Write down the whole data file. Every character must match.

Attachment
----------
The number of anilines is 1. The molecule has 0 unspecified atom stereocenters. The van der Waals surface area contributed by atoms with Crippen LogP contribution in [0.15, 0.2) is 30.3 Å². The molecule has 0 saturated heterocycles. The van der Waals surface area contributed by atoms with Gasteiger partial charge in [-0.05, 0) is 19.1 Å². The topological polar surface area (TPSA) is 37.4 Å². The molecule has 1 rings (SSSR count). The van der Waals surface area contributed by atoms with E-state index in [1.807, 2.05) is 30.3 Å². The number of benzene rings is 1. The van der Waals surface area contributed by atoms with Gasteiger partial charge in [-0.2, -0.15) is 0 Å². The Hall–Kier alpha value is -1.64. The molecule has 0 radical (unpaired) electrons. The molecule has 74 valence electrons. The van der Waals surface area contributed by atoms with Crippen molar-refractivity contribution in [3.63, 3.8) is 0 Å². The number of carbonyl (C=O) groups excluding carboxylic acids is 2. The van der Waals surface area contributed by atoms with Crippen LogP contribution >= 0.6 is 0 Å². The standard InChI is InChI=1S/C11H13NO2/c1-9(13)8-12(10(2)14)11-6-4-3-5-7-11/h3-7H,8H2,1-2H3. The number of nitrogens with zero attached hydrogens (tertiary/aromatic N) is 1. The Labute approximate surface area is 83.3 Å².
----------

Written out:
The number of anilines is 1. The molecule has 0 unspecified atom stereocenters. The van der Waals surface area contributed by atoms with Crippen LogP contribution in [0.15, 0.2) is 30.3 Å². The molecule has 0 saturated heterocycles. The van der Waals surface area contributed by atoms with Gasteiger partial charge in [-0.05, 0) is 19.1 Å². The topological polar surface area (TPSA) is 37.4 Å². The molecule has 1 rings (SSSR count). The van der Waals surface area contributed by atoms with E-state index in [1.807, 2.05) is 30.3 Å². The number of benzene rings is 1. The van der Waals surface area contributed by atoms with Gasteiger partial charge in [-0.2, -0.15) is 0 Å². The Hall–Kier alpha value is -1.64. The molecule has 0 radical (unpaired) electrons. The molecule has 74 valence electrons. The van der Waals surface area contributed by atoms with Crippen molar-refractivity contribution in [3.63, 3.8) is 0 Å². The number of carbonyl (C=O) groups excluding carboxylic acids is 2. The van der Waals surface area contributed by atoms with Crippen LogP contribution >= 0.6 is 0 Å². The standard InChI is InChI=1S/C11H13NO2/c1-9(13)8-12(10(2)14)11-6-4-3-5-7-11/h3-7H,8H2,1-2H3. The number of nitrogens with zero attached hydrogens (tertiary/aromatic N) is 1. The Labute approximate surface area is 83.3 Å².